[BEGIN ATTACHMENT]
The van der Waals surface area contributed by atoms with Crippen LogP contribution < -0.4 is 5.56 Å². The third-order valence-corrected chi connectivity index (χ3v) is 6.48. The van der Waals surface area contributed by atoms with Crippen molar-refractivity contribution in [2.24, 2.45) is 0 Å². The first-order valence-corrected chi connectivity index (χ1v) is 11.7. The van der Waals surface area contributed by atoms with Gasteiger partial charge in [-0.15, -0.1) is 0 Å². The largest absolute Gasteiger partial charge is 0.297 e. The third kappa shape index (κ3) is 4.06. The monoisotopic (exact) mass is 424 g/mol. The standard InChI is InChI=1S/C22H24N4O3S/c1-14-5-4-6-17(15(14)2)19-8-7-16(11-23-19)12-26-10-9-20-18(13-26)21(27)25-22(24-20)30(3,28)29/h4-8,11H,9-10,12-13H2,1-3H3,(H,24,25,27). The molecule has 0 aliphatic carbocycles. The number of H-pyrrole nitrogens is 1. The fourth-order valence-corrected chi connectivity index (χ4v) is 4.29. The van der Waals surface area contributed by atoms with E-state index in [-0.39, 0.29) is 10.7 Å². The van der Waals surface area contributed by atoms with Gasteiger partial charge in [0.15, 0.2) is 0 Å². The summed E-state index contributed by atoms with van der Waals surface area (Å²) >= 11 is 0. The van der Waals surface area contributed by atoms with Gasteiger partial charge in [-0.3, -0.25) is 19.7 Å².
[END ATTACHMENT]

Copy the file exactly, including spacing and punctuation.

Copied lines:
The van der Waals surface area contributed by atoms with Crippen LogP contribution < -0.4 is 5.56 Å². The third-order valence-corrected chi connectivity index (χ3v) is 6.48. The van der Waals surface area contributed by atoms with Crippen molar-refractivity contribution in [2.24, 2.45) is 0 Å². The first-order valence-corrected chi connectivity index (χ1v) is 11.7. The van der Waals surface area contributed by atoms with Gasteiger partial charge in [-0.15, -0.1) is 0 Å². The largest absolute Gasteiger partial charge is 0.297 e. The third kappa shape index (κ3) is 4.06. The monoisotopic (exact) mass is 424 g/mol. The standard InChI is InChI=1S/C22H24N4O3S/c1-14-5-4-6-17(15(14)2)19-8-7-16(11-23-19)12-26-10-9-20-18(13-26)21(27)25-22(24-20)30(3,28)29/h4-8,11H,9-10,12-13H2,1-3H3,(H,24,25,27). The molecule has 0 aliphatic carbocycles. The number of H-pyrrole nitrogens is 1. The fourth-order valence-corrected chi connectivity index (χ4v) is 4.29. The van der Waals surface area contributed by atoms with E-state index in [-0.39, 0.29) is 10.7 Å². The van der Waals surface area contributed by atoms with Gasteiger partial charge in [0.15, 0.2) is 0 Å². The summed E-state index contributed by atoms with van der Waals surface area (Å²) >= 11 is 0. The van der Waals surface area contributed by atoms with Gasteiger partial charge in [-0.3, -0.25) is 19.7 Å².